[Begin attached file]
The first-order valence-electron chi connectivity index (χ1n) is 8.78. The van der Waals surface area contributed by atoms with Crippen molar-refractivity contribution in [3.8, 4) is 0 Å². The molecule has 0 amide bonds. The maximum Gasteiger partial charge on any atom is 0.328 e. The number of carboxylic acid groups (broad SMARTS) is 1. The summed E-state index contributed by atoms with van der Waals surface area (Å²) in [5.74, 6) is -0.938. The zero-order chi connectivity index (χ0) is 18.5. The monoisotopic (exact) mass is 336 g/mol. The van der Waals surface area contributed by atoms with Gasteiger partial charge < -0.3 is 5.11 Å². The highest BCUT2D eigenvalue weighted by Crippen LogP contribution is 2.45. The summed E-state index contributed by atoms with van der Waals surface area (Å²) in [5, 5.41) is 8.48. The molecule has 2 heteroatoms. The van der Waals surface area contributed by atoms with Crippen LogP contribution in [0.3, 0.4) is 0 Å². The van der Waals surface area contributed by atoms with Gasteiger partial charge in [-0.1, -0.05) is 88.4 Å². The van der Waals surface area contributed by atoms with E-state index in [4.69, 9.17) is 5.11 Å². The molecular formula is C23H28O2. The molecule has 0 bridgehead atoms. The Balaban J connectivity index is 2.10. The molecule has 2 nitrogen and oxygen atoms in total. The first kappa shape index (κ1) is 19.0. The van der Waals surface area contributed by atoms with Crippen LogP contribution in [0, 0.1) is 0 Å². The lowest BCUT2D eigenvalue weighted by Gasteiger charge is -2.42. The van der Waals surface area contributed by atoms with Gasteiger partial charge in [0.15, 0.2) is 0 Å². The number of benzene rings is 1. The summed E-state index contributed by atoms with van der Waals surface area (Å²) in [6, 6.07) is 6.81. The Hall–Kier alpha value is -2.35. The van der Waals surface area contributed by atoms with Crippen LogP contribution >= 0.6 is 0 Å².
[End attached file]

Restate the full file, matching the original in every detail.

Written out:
The first-order valence-electron chi connectivity index (χ1n) is 8.78. The van der Waals surface area contributed by atoms with Crippen molar-refractivity contribution in [3.8, 4) is 0 Å². The molecule has 0 amide bonds. The maximum Gasteiger partial charge on any atom is 0.328 e. The number of carboxylic acid groups (broad SMARTS) is 1. The summed E-state index contributed by atoms with van der Waals surface area (Å²) in [5.74, 6) is -0.938. The zero-order chi connectivity index (χ0) is 18.5. The monoisotopic (exact) mass is 336 g/mol. The van der Waals surface area contributed by atoms with Gasteiger partial charge < -0.3 is 5.11 Å². The highest BCUT2D eigenvalue weighted by Crippen LogP contribution is 2.45. The summed E-state index contributed by atoms with van der Waals surface area (Å²) in [5, 5.41) is 8.48. The molecule has 2 heteroatoms. The van der Waals surface area contributed by atoms with Crippen LogP contribution in [0.3, 0.4) is 0 Å². The van der Waals surface area contributed by atoms with Gasteiger partial charge in [-0.1, -0.05) is 88.4 Å². The van der Waals surface area contributed by atoms with E-state index in [4.69, 9.17) is 5.11 Å². The molecular formula is C23H28O2. The molecule has 0 bridgehead atoms. The Balaban J connectivity index is 2.10. The molecule has 2 nitrogen and oxygen atoms in total. The first kappa shape index (κ1) is 19.0. The van der Waals surface area contributed by atoms with Crippen LogP contribution in [0, 0.1) is 0 Å². The lowest BCUT2D eigenvalue weighted by Gasteiger charge is -2.42. The van der Waals surface area contributed by atoms with Gasteiger partial charge in [0.15, 0.2) is 0 Å². The number of benzene rings is 1. The summed E-state index contributed by atoms with van der Waals surface area (Å²) in [6, 6.07) is 6.81. The Hall–Kier alpha value is -2.35. The van der Waals surface area contributed by atoms with Crippen LogP contribution >= 0.6 is 0 Å².